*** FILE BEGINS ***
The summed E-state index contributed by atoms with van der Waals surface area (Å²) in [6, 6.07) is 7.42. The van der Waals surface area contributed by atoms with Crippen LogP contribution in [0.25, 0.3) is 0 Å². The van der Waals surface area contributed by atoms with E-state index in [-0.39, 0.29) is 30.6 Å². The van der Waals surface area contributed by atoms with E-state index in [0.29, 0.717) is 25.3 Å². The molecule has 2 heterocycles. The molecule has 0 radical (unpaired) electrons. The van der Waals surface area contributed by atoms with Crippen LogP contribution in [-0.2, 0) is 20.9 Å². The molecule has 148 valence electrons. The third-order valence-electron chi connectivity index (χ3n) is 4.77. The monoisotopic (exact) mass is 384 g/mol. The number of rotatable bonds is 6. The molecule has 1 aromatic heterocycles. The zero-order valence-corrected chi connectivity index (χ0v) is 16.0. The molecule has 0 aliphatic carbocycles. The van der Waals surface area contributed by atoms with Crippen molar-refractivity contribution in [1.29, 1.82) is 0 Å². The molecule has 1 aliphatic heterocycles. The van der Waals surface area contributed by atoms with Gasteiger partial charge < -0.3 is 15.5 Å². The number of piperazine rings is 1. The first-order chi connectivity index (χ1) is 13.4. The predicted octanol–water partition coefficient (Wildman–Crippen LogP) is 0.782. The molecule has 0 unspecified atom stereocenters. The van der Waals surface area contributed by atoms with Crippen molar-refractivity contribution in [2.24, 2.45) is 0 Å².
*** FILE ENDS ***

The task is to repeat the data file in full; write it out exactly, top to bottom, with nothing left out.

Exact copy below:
The summed E-state index contributed by atoms with van der Waals surface area (Å²) in [6, 6.07) is 7.42. The van der Waals surface area contributed by atoms with Crippen LogP contribution in [0.25, 0.3) is 0 Å². The van der Waals surface area contributed by atoms with E-state index in [-0.39, 0.29) is 30.6 Å². The van der Waals surface area contributed by atoms with E-state index in [0.29, 0.717) is 25.3 Å². The molecule has 2 heterocycles. The molecule has 0 radical (unpaired) electrons. The van der Waals surface area contributed by atoms with Crippen LogP contribution in [-0.2, 0) is 20.9 Å². The molecule has 148 valence electrons. The third-order valence-electron chi connectivity index (χ3n) is 4.77. The monoisotopic (exact) mass is 384 g/mol. The number of rotatable bonds is 6. The molecule has 1 aromatic heterocycles. The zero-order valence-corrected chi connectivity index (χ0v) is 16.0. The molecule has 0 aliphatic carbocycles. The van der Waals surface area contributed by atoms with Crippen molar-refractivity contribution in [1.29, 1.82) is 0 Å². The molecule has 1 aliphatic heterocycles. The van der Waals surface area contributed by atoms with Gasteiger partial charge < -0.3 is 15.5 Å². The number of piperazine rings is 1. The first-order chi connectivity index (χ1) is 13.4. The predicted octanol–water partition coefficient (Wildman–Crippen LogP) is 0.782. The molecule has 0 unspecified atom stereocenters. The van der Waals surface area contributed by atoms with Crippen molar-refractivity contribution in [2.24, 2.45) is 0 Å².